The City is developing a plan to vaccinate homeless residents in congregate shelters, permanent supportive housing, shelter-in-place hotels, “safe” sleeping sites and encampments. <ins>(Kevin N. Hume/S.F. Examiner)</ins>

The City is developing a plan to vaccinate homeless residents in congregate shelters, permanent supportive housing, shelter-in-place hotels, “safe” sleeping sites and encampments. (Kevin N. Hume/S.F. Examiner)

City plans mobile operation to vaccinate homeless residents

Timing will depend on availability of vaccines, expansion of eligibility

San Francisco intends to deploy mobile vaccine teams to vaccinate homeless people living in encampments, “safe” sleeping sites and different shelter settings, a new report shows.

Beginning in March, The City intends to conduct “a series of pilot programs to assess how we can vaccinate people experiencing homelessness who live in buildings with a large proportion of residents age 65 and older, in keeping with the state’s guidelines,” according to one section of The City’s vaccination plan released this week by the Department of Public Health.

The timeline for other efforts, including a “scale up,” isn’t specified and is contingent upon supply and an expansion of who is eligible for the vaccine under the state’s guidelines.

“When vaccine supply and the state prioritization plan allows, we will deploy mobile vaccine teams to reach people at” congregate shelters, permanent supportive housing, shelter-in-place hotels, “safe” sleeping sites and encampments, according to the plan.

“Our goal is to work alongside our city partners to bring vaccines to the sheltered and unsheltered population of about 17,000 people,” the plan reads.

The City’s first mobile operation was piloted on Feb. 12 at Vera Haile Senior Housing in the Tenderloin, when 81 eligible residents were vaccinated, the plan said.

Supervisor Matt Haney, whose legislation was approved by the Board of Supervisors requiring the plan, said the strategy laid out for the homeless population lacked specifics and speed.

“It’s still very vague and doesn’t have many details at all,” Haney said. “There are still no sites, let alone mobile sites in the Tenderloin. We need walk-in sites here in this neighborhood where there are many people who are unhoused who can just walk in and get a vaccine. I didn’t see that in the plan.”

He suggested The City should have a site at Glide, a nonprofit in the Tenderloin, where “people who are eligible right now will walk in and get vaccinated.”

Those currently eligible to receive the vaccine are 65 years and older, health care workers, first responders, teachers, childcare workers and those employed in the food sector, under the state’s guidelines. On March 15, the state will allow people with disabilities or who are at higher risk for morbidity and mortality from COVID-19 to be vaccinated.

“It’s about to be March,” Haney said. “I think they should have more detail by now and they should have actual mobile sites set up by now or at least identified.”

Kelley Cutler, an organizer with the Coalition on Homelessness, called it a “a challenging and complex issue due to availability of the vaccine as well as training up a bunch of different people from [nonprofits] and community groups to do outreach.”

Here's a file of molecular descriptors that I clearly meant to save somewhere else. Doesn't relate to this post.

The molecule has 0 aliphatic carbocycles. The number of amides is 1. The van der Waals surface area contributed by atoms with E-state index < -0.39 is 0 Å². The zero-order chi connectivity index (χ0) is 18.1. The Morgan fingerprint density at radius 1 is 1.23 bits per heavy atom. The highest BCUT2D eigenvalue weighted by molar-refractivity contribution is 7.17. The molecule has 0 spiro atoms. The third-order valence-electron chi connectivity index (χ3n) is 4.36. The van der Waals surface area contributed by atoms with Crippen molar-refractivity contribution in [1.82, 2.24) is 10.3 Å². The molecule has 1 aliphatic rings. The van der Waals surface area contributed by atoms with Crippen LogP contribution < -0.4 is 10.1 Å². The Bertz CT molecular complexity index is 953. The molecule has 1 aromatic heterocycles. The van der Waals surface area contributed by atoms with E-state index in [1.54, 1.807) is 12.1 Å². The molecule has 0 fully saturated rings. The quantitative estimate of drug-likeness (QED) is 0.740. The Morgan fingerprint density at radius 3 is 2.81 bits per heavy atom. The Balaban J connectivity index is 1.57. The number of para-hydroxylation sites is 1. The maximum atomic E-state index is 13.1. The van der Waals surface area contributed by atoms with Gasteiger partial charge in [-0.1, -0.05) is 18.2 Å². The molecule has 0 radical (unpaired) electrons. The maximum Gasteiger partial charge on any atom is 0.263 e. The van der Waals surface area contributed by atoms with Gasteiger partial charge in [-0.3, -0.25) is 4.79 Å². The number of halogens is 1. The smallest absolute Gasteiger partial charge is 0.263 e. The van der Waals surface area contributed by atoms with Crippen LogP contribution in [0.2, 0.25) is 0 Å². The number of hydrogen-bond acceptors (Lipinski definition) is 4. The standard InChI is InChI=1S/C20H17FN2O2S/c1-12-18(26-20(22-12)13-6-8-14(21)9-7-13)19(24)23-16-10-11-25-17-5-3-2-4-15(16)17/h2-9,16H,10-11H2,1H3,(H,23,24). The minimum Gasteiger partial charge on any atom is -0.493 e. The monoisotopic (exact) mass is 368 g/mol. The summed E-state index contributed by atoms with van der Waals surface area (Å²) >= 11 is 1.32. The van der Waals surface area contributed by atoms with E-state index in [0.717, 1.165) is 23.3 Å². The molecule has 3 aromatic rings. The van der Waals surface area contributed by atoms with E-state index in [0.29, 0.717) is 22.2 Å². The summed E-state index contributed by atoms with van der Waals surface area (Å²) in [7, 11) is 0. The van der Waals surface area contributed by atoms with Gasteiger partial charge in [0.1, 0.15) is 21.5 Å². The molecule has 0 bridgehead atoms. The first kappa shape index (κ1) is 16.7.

“I know they have been working on getting it up and running, but like everything during COVID, it’s taking more time,” Cutler said.

Part of the strategy laid out in the plan is to focus on locations and groups at highest risk of transmission.

“Open congregate settings pose the greatest risk, followed by SRO-style buildings, apartments and finally dense households,” the plan said. “We will also factor in a site’s history of outbreak or outbreak risk, and percent of the population over 65. At many places, we will need to set up a vaccination clinic on site.”

The mobile teams will have the ability to “document all encounters and doses with electronic records.”

The COVID Command Center and the Department of Public Health “will be working with community partners to build mobile vaccine teams that can reach populations with high rates of COVID-19 illness, hospitalization and death and with structural barriers to accessing vaccine,” said a statement from The City’s COVID Command Center. “As we test and expand these operations, we will do so in accordance with state guidelines.”

“In the meantime, throughout the homelessness response system in San Francisco – in shelters, in permanent supportive housing sites, in street outreach – city workers are actively encouraging eligible people to get vaccinated,” the statement continued. “In permanent supportive housing sites, for example, medical staff have been referring eligible residents to vaccine clinics and to resources like free Muni rides to get there.”

It’s not clear how many homeless have been administered a dose.

“While we do not have exact numbers, the drop-in vaccine clinic at Zuckerberg San Francisco General Hospital has been serving many people experiencing homelessness who are 65 and older, regardless of ZIP code and insurance status,” the statement said.

About 2 percent of San Francisco’s COVID-19 cases, or 662 of 33,910, are those experiencing homelessness, according to The City’s data as of Friday. Of the 410 deaths attributed to COVID, three were homeless.

As of Friday, 149,646 residents over the age of 16, or 20 percent, have received the first dose of the vaccine, while 8 percent have received their second dose, city data shows.

jsabatini@sfexaminer.com

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